After that I wandered until I reached the small strips of flowers and grass that were marked as a big green area on my map :P I was just turning around to wander back when some people saw me juggling and were quite interested… turns out they were tourists from some other part of china, around my age. it was a while before I convinced myself they really were just tourists and not part of some elaborate plot to part me from more of my money. ;) they were about to go buy tickets for some acrobatics show, and I decided to tag along. unfortunately the tickets cost a bit more than what I hadon me (minus the money tagged as ‘needed for survival’) and there was a charge for using plastic, so one of the guys paid for all four tickets and we headed to an ATM to pay him back. That was kinda.. very stupid. I’d already had to go to three ATMs in beijing to get my card to work. this time we went to… I think four ATMs, and then we went into a bank, where there was a minimum withdrawal of 1000 plus a 30 kuai service fee… which didn’t matter, because there was some kind of error again. I even tried my visa in an ATM, guessing at the pin # (I remember 3 of the 4 digits). we went back to the ticket-selling place and got them to try charging the ticket to either of my cards… while they were fiddling I realised the tickets were nonrefundable, and started to stress out. strange thing was, when they tried my debit card they never asked for my pin and said that the machine said there wasn’t enough money, so they must’ve been outright doing something wrong htere… anyways, they said there was an atm across the street that would surely work – I didn’t believe that, but we went anyways… and it actually worked. I have no fucking clue why, but I finally managed to get money, thank god.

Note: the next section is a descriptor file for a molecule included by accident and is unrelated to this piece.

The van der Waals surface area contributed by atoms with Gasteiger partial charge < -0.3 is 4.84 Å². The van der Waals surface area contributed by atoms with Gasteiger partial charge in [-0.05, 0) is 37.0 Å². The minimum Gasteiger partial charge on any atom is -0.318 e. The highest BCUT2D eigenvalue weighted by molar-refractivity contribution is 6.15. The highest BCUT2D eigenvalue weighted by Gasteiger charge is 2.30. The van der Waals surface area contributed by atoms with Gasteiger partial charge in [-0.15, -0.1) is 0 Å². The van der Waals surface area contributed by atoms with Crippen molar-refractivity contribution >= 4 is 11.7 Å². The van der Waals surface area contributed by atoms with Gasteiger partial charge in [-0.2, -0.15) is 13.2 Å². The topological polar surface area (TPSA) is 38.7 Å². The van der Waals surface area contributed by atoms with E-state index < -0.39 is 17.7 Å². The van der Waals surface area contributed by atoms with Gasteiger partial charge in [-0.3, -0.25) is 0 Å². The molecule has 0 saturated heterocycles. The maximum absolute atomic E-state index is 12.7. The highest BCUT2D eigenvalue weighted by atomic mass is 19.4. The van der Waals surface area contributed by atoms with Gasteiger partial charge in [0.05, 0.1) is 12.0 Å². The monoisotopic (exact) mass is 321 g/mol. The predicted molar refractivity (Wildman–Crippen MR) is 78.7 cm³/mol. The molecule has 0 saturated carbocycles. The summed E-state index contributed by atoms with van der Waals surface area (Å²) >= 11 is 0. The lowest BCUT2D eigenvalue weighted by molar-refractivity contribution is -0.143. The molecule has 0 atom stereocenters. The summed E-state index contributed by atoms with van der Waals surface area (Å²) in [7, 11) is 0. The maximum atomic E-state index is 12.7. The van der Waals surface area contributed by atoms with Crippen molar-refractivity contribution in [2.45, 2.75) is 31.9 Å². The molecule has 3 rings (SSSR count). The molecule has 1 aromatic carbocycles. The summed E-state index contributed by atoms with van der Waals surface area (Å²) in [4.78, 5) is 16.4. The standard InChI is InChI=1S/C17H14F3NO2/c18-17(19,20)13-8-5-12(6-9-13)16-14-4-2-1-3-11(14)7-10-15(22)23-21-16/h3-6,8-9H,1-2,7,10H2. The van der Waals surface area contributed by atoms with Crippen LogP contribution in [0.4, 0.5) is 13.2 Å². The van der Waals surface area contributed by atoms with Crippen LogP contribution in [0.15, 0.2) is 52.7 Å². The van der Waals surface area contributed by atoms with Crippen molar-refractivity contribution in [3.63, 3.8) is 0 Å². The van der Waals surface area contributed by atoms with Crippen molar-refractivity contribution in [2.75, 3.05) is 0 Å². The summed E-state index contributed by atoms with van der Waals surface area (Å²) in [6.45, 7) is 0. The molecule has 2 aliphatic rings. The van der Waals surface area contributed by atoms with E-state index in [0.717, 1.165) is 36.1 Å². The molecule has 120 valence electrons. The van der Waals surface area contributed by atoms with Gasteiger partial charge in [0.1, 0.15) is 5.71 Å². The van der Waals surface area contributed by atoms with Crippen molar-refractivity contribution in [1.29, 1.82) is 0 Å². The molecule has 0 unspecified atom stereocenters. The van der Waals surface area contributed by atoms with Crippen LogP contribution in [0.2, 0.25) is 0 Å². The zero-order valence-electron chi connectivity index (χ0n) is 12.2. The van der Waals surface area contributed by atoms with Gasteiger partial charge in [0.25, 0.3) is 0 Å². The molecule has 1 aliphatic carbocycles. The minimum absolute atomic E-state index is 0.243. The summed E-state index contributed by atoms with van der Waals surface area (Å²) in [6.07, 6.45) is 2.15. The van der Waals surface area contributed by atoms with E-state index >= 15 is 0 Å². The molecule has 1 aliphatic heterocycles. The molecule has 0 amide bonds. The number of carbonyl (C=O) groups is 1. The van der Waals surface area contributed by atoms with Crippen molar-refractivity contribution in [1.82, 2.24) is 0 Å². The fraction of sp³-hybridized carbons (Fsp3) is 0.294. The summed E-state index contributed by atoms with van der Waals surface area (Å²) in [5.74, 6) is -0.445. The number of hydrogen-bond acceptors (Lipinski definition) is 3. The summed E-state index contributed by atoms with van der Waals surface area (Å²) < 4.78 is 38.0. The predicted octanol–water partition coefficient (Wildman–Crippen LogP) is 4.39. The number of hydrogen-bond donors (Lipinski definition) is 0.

and then one of the guys realised he’d left his bag back at the ticket office. doh. :) he ran back to get it and I headed off to the hostel.

I have a feeling that either my bank is having network issues, or my cards themselves are messed up, because that was pretty fucked up. never again will I buy something with someone else’s money. :P

anyways, I had just enough time to walk back to the hostel, get some food and head to the acrobatics show. I took the subway.. oh god. shanghai subways are madness. utter madness. also, the street maps down there don’t always have north pointing up… anyways, I survived, and even arrived a bit early. no sign of my new friends, though. :/ I sent them an sms and they said they were on their way, but I’m not sure if they ever made it. how odd. in any case, the performance was awesome :) lots of flips and guys standing on shoulders and jumping from one pole to another and swinging around, and girls doing weird ballet-like things, and even motorcycles in a ball… definately worth the money. :)